According to both the calendar and Nielsen, the fall season doesn’t technically begin for another few weeks. But Labor Day has come and gone, and the TV business for all intents and purposes has already moved into fall mode, with premieres of several dozen new and returning shows happening over the next couple of months.
Some falls are more exciting for new shows, other for returning ones. Last fall — which gave us Atlanta, Better Things, Speechless, and more — was one of the former group. This looks more like one of the latter ones. The broadcast networks in particular seem to have saved their most promising rookies for January or later, while (with one very notable exception), cable and streaming are devoting the fourth quarter of 2017 to shows you may already know and love.
So I’ve broken down this fall TV micro-preview into two pieces: five new shows debuting in September or October that could be promising — or, really, one great one and four that could be promising — and 15 series I’m excited to see return in that same span. I couldn’t decide in which category to place PBS’ Vietnam War, because in many ways Ken Burns is TV’s greatest ongoing series, so just mark your viewing calendars for September 17.
Note that in some of these cases, I haven’t seen any episodes of the new shows in question — those will be marked with asterisks — and am guessing based on the premise and/or creative teams. (I tried to only pick a couple of those, or else ABC’s Kevin (Probably) Saves the World — from the Reaper/Agent Carter team — might have wishcasted its way onto the list.)
Also, I’m still figuring out what’s realistic to recap every week in the fall — and may give some shows the every-other-episode treatment or something like that — but it’ll tentatively be drawn from a group that includes You’re the Worst, The Deuce, The Good Place, Brooklyn Nine-Nine, Curb Your Enthusiasm and Mr. Robot, with lots of other ones being checked in on as time and my interest warrants.
The Deuce (HBO, Sept. 10)
This is the great one, as you might expect from the duo of George Pelecanos and David Simon (plus director Michelle MacLaren!), who bring some Wire-style patient storytelling to an early ’70s tale of a bartender (James Franco, who plays identical twins), prostitutes (including Maggie Gyllenhaal), pimps (several played by Wire alums like Method Man and Gbenga Akinnagbe), cops (Lawrence Gilliard Jr.), wiseguys (Michael Rispoli), and more dealing with the relaxing of public standards as the pornographic film industry became very public. Smart, honest, and almost shockingly fun, it’s among the most purely entertaining things you’ll see on TV this year.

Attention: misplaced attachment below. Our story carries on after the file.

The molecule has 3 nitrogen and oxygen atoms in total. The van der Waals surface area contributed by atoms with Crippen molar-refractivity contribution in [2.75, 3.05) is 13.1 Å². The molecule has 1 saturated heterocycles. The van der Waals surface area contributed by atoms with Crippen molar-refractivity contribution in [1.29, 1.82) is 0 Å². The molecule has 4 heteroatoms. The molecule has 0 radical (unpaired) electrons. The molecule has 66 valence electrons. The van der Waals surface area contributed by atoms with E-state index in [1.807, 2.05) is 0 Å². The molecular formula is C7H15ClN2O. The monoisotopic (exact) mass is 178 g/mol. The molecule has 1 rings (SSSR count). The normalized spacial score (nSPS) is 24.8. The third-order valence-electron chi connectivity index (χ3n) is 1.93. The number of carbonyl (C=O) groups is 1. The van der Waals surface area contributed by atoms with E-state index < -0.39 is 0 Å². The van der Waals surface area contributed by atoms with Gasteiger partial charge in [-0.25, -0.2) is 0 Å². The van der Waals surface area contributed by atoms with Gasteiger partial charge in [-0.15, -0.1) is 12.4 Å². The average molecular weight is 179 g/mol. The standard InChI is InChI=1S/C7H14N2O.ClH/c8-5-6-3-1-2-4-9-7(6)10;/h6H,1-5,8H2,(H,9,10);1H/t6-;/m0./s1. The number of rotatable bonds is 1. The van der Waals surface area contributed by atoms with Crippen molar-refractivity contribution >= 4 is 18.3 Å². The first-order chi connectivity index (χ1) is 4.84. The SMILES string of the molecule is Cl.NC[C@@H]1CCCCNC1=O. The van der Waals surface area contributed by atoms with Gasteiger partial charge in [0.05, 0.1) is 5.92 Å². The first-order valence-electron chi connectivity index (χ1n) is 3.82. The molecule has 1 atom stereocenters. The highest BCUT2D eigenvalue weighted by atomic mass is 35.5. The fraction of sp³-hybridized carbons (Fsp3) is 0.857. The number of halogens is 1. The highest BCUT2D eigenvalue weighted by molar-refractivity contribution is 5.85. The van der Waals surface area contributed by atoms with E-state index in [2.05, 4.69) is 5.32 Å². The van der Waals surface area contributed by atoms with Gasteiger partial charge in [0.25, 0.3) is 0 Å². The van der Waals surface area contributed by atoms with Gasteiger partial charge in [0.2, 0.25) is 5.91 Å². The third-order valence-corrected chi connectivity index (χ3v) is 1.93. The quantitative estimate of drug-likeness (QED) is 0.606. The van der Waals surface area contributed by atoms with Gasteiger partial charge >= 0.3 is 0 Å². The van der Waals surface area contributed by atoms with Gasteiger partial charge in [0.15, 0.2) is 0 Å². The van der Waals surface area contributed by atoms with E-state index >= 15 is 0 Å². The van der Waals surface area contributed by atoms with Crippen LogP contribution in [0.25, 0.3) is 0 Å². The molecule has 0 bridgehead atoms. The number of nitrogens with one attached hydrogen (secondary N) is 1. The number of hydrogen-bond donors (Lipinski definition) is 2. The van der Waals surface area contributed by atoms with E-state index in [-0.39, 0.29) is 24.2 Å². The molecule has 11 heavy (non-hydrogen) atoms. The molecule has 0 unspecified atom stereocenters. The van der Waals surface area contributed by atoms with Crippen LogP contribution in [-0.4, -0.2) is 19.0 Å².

*Star Trek: Discovery (CBS All Access, Sept. 24)
The first Star Trek series in over a decade has been through delays and production turmoil, with the departure of co-creator Bryan Fuller, who was the biggest reason to be excited about it in the first place. But it’s got a terrific cast — Sonequa Martin-Green, Michelle Yeoh, Jason Isaacs, James Frain — and even if it’s not, as the producers sometimes claim, the first serialized Trek (that would be Deep Space Nine), the ideals of the franchise melded with the narrative sensibilities of modern cable could be really interesting. But after the first episode (which will air on CBS proper), you’ll have to pay for All Access to see if it works without Fuller.
*Law & Order True Crime: The Menendez Murders (NBC, Sept. 26)
Yes, it’s a transparent cash-in on the success of FX’s American Crime Story: The People V. O.J. Simpson. And yes, it’s shamelessly using the Law & Order brand name, despite being a straightforward docudrama, rather than a fictionalized twist on headlines. But it’s also Dick Wolf and Rene Balcer, who’ve done very well over the decades dramatizing infamous crimes, it’s directed by the superb Lesli Linka Glatter, and it’s got Edie Falco as defense attorney Leslie Abramson. That’s great raw material, if nothing else.
Ghosted (Fox, Oct. 1)
This is one of several new network shows (see also ABC’s The Mayor, which debuts on October 3) with a strong idea and cast, but that struggles with explaining itself in a premise pilot that’s not as much fun as later episodes will be in theory. But it’s got Adam Scott and Craig Robinson in a sitcom X-Files. Are you going to bet against it?
SWAT (CBS, Nov. 2)
There are two shows jockeying for position in this remake of the ’70s Robert Urich cop drama with the iconic theme song. One is a meat-and-potatoes police procedural with lots of car chases and shootouts. The other is a more complicated show about the fraught relationship between the LAPD and the communities they police, as seen through the eyes of a team leader (Shemar Moore) who grew up on these mean streets. The former’s generic (even with Justin Lin directing the pilot’s various shootouts and chase scenes), while the latter could be something special, and seems like the version that creator Aaron Rahsaan Thomas (Southland) and producer Shawn Ryan (The Shield) are most interested in making. But what ratio of the two is CBS going to let them do? This could either be well-meaning but forgettable, or something really good. Only time will tell.
You’re the Worst (FXX, Sept. 6)
After three seasons of chronicling an improbably deep romance about two selfish cynics with no use for or understanding of love, You’re the Worst tries something different this year, by showing how Gretchen (Aya Cash) and Jimmy (Chris Geere) cope with being single again since he ran away immediately after proposing marriage to her in last season’s finale.
BoJack Horseman (Netflix, Sept. 8)
BoJack is confronted with the possibility of fatherhood, Princess Carolyn tries to become a mother, Mr. Peanutbutter runs for governor of California (against a dignified woodchuck voiced by Andre Braugher), and Todd explores what it means to be asexual as the strangest, funniest, most melancholy animated show on television returns for its fourth season.